But it pains me to report that hangovers from the past remain in the book world, too, particularly among the genre’s female protagonists/perpetrators. Lisbeth Salander of Stieg Larsson’s Girl with the Dragon Tattoo trilogy is one, and the subject of much wrangling in the crime‑fiction world. Is she a feminist creation or a misogynist one? The clues are in the text. She’s a young, hot, transgressive bisexual who wreaks terrible revenge on her rapist guardian while omni-shagging men and women, plus she’s hung up on a much older guy with zero discernible hot attributes. Victim meets femme fatale? Check. Plausible representation of an actual woman? I don’t think so. There are others, a few, I’m sorry to say, written by women.
Over the last decade, straight whodunits have lost ground to whydunits, which focus more on character and motivation. For anyone writing female lead characters – perpetrators, victims or detectives – this subgenre raises all kinds of questions. The female protagonist of Helen Giltrow’s The Distance (2014) is both hero and criminal, but Giltrow encountered problems with TV producers. Though keen to develop her book for the screen, they felt that, while there’s an honourable tradition of male heroes operating on the wrong side of the law, TV viewers would have issues with a female hero-criminal. As Giltrow put it: ‘It seemed to boil down to an issue of motivation: okay for a man to break the law if that was the life he found himself in… a woman would need another reason, eg to rescue a child, save a life.’
Writing violent female perpetrators is often a matter of dodging bullets. It would be hard to create a Dennehy-style thrill-killer with claims to verisimilitude, although we know her real‑life analogue exists. Perhaps that’s why few crime writers have tried it. According to S J I Holliday, author of Black Wood (2015), a woman ‘killing for the hell of it, I’m not sure I believe in that at all. I think there is always a reason behind such action.’ Or, as Leigh Russell, the creator of DI Geraldine Steele, told me: ‘my female killers who don’t start out as victims perceive of themselves as victims. I haven’t written a female killer who is simply a sadist or a violent psychopath with no moral sense.’
Girls are not what people think they are, if what people think isn’t true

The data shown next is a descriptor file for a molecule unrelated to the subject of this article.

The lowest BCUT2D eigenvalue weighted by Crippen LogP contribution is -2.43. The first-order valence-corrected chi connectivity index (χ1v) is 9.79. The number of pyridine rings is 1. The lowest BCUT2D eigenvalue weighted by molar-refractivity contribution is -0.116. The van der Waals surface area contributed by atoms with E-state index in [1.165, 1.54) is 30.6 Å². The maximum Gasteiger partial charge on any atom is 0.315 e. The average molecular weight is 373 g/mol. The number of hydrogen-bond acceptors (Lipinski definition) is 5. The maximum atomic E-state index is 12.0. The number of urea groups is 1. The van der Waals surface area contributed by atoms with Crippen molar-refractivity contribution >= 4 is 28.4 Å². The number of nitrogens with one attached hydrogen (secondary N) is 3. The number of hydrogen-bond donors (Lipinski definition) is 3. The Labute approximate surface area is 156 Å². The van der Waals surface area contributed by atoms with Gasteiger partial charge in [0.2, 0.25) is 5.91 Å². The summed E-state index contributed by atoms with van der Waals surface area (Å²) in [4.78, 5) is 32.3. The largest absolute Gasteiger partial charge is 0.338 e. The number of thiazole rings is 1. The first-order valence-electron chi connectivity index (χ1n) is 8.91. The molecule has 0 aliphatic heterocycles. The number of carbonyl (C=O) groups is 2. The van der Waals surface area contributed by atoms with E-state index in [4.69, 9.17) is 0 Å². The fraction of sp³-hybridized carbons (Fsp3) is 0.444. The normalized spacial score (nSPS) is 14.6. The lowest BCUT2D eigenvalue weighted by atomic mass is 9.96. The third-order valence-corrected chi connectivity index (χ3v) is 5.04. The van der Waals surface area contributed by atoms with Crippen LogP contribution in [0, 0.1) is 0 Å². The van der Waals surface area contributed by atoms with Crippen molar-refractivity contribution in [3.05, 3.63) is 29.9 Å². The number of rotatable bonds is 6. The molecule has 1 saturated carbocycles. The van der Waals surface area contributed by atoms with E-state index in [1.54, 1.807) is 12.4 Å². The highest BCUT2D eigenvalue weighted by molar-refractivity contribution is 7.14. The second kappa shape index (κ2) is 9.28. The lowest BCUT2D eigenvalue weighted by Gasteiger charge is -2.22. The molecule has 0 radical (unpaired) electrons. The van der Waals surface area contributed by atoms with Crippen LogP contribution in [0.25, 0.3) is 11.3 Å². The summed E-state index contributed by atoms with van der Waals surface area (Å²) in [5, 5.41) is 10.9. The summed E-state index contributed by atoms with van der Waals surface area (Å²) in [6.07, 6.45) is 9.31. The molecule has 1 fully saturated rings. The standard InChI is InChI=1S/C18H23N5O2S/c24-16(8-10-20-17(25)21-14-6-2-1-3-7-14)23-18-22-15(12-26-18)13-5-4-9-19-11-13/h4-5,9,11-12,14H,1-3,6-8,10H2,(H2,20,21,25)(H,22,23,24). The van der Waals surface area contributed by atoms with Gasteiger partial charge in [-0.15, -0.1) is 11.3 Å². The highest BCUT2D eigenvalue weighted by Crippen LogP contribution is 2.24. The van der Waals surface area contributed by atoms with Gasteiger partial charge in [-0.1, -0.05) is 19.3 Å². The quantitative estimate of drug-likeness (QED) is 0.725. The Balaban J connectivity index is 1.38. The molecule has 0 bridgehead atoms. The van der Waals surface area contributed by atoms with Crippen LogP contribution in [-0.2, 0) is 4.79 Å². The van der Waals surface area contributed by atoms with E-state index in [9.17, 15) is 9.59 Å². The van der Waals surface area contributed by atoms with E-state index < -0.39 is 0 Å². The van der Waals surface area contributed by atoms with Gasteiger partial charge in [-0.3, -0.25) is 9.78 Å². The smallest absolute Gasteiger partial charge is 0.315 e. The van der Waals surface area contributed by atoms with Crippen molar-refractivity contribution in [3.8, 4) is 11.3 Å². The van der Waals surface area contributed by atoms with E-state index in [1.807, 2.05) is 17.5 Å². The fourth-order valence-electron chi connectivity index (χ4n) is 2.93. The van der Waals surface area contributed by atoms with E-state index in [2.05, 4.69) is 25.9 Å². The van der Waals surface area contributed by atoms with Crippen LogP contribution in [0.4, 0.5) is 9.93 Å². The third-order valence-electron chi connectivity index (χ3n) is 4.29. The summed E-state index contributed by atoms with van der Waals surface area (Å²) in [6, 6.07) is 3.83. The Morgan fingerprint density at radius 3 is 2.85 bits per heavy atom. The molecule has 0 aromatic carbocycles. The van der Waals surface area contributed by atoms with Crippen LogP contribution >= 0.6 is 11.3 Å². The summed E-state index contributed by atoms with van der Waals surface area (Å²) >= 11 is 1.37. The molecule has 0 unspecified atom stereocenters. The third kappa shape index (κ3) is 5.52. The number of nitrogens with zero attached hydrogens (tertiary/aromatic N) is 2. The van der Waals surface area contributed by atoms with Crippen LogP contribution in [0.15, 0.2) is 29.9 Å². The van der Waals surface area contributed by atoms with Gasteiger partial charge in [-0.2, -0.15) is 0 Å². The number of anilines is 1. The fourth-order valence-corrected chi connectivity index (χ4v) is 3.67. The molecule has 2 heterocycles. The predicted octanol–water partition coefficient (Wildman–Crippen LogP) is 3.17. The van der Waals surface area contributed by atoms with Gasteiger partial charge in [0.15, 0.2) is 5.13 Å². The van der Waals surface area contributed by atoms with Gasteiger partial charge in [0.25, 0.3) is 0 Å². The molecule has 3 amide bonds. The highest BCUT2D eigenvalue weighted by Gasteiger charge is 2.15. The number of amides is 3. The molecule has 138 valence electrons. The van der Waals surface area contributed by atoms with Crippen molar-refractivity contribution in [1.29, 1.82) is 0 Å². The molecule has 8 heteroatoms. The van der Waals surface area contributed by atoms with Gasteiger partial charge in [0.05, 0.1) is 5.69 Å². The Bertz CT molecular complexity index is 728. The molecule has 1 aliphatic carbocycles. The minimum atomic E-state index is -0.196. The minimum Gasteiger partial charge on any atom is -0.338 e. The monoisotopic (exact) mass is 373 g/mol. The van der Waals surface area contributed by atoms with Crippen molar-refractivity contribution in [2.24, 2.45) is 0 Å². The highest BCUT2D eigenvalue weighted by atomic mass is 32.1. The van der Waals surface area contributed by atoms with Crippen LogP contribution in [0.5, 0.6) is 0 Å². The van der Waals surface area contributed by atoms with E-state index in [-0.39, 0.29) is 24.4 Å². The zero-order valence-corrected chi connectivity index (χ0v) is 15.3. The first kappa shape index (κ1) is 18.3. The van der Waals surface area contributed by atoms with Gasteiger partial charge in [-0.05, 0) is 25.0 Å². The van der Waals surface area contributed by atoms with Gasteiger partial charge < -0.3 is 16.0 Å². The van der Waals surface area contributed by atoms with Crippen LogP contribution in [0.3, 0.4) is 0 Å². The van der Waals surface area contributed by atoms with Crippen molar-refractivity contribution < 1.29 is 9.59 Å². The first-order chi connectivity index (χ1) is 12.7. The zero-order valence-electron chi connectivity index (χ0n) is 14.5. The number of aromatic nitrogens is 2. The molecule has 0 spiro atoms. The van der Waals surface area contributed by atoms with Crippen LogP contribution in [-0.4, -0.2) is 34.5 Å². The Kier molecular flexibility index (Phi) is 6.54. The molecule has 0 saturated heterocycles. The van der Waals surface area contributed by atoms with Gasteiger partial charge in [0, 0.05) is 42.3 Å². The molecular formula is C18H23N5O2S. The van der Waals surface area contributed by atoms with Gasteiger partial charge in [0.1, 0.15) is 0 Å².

Readers might not know what to do with such a killer even though we know she exists. Does that really matter? Not a great deal. Literature reflects the myths society tells about itself. Writers have no responsibility to try to change them. In any case, crime fiction has no claims to fact, only to some kind of literary truth.
The news media plays by other rules, or should do. Yet, even here, the myths often crowd out good reporting, crystallising into fixed positions and assuming the character of truths, then ideologies, that polarise the debate to such a degree that journalists sometimes forget that there are such things as verifiable facts, or that the media has a responsibility to report them. In the Newsweek piece ‘Bad Girls Go Wild’ (2005), about a supposed epidemic of young women committing violent crime, Julie Scelfo reports: ‘today, one in three juveniles arrested for violent crimes is female’. In the same sentence, she quotes a researcher saying: ‘Girls are not what people think they are.’ But here’s the thing: a rise in arrest rates does not prove that girls are becoming more violent or, indeed, that they are ‘not what people think they are’, only that they’re more likely to end up in the meat-wagon. In failing to question received wisdom, shoddy journalism ends up sustaining it.
In a riposte, the Girls Study Group (GSG) at the US Department of Justice made careful use of FBI-generated Uniform Crime Reports, the National Victim Crime survey and self-reported data (all of which it acknowledged to be variously problematic) to come to the quieter but more authoritative conclusion that the increase in arrest rates of young women for minor assaults was due to changes in policing policy that reflected a growing intolerance of petty violence and a willingness of victims to report it. There is no evidence anywhere to suggest a rise in the prevalence of female violence. Girls are not what people think they are, if what people think isn’t true.
Even in academic research, on account of the way many studies are framed, we find bias and misrepresentation of the facts. Because men overwhelmingly carry out violent crime, most of the markers used to generate the research are male-normed. Take psychopathy, a condition overwhelmingly diagnosed in men. Psychiatrists diagnosing psychopathy often rely on the revised Psychopathy Check List or PCL-R, developed by Robert D Hare, emeritus professor of psychology at the University of British Columbia. Hare’s website on the study of psychopathy states that ‘recent surveys of the literature determined that the PCL-R is the best single predictor of violent behaviour currently available’.
This might be true, but it is also the case that the PCL is based on research overwhelmingly carried out on men, and the latest research suggests that psychopathy in women might not be as rare as previously supposed. Some researchers suggest that Munchausen’s Syndrome by Proxy, overwhelmingly diagnosed in women – such as Beverly Allit who killed four children, Martha Woods who murdered seven, and Marybeth Tinning who killed as many as nine – might be a gendered expression of psychopathy.